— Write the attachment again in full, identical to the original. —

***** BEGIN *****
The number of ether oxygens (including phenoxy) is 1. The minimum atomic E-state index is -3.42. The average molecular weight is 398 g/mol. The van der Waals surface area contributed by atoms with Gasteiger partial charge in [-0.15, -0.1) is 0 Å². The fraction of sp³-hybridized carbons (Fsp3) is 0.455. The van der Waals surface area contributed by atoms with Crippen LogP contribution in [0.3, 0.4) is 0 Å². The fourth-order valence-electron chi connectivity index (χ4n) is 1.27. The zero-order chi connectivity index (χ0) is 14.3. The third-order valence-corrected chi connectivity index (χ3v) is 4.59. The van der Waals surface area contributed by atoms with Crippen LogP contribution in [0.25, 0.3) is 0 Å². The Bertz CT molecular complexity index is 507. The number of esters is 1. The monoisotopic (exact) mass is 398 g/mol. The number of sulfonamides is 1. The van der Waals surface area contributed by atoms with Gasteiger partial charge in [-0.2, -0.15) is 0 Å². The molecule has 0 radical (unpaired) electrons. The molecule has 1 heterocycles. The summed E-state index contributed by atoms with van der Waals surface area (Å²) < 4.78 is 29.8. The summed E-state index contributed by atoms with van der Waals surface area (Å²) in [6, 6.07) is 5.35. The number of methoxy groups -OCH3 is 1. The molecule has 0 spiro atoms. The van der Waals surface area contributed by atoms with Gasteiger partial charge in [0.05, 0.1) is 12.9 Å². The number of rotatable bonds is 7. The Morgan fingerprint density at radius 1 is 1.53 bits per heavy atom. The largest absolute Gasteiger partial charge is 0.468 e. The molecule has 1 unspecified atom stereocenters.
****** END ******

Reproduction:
The number of ether oxygens (including phenoxy) is 1. The minimum atomic E-state index is -3.42. The average molecular weight is 398 g/mol. The van der Waals surface area contributed by atoms with Gasteiger partial charge in [-0.15, -0.1) is 0 Å². The fraction of sp³-hybridized carbons (Fsp3) is 0.455. The van der Waals surface area contributed by atoms with Crippen LogP contribution in [0.3, 0.4) is 0 Å². The fourth-order valence-electron chi connectivity index (χ4n) is 1.27. The zero-order chi connectivity index (χ0) is 14.3. The third-order valence-corrected chi connectivity index (χ3v) is 4.59. The van der Waals surface area contributed by atoms with Crippen LogP contribution in [0.25, 0.3) is 0 Å². The Bertz CT molecular complexity index is 507. The number of esters is 1. The monoisotopic (exact) mass is 398 g/mol. The number of sulfonamides is 1. The van der Waals surface area contributed by atoms with Gasteiger partial charge in [-0.2, -0.15) is 0 Å². The molecule has 0 radical (unpaired) electrons. The molecule has 1 heterocycles. The summed E-state index contributed by atoms with van der Waals surface area (Å²) < 4.78 is 29.8. The summed E-state index contributed by atoms with van der Waals surface area (Å²) in [6, 6.07) is 5.35. The number of methoxy groups -OCH3 is 1. The molecule has 0 spiro atoms. The van der Waals surface area contributed by atoms with Gasteiger partial charge in [0.05, 0.1) is 12.9 Å². The number of rotatable bonds is 7. The Morgan fingerprint density at radius 1 is 1.53 bits per heavy atom. The largest absolute Gasteiger partial charge is 0.468 e. The molecule has 1 unspecified atom stereocenters.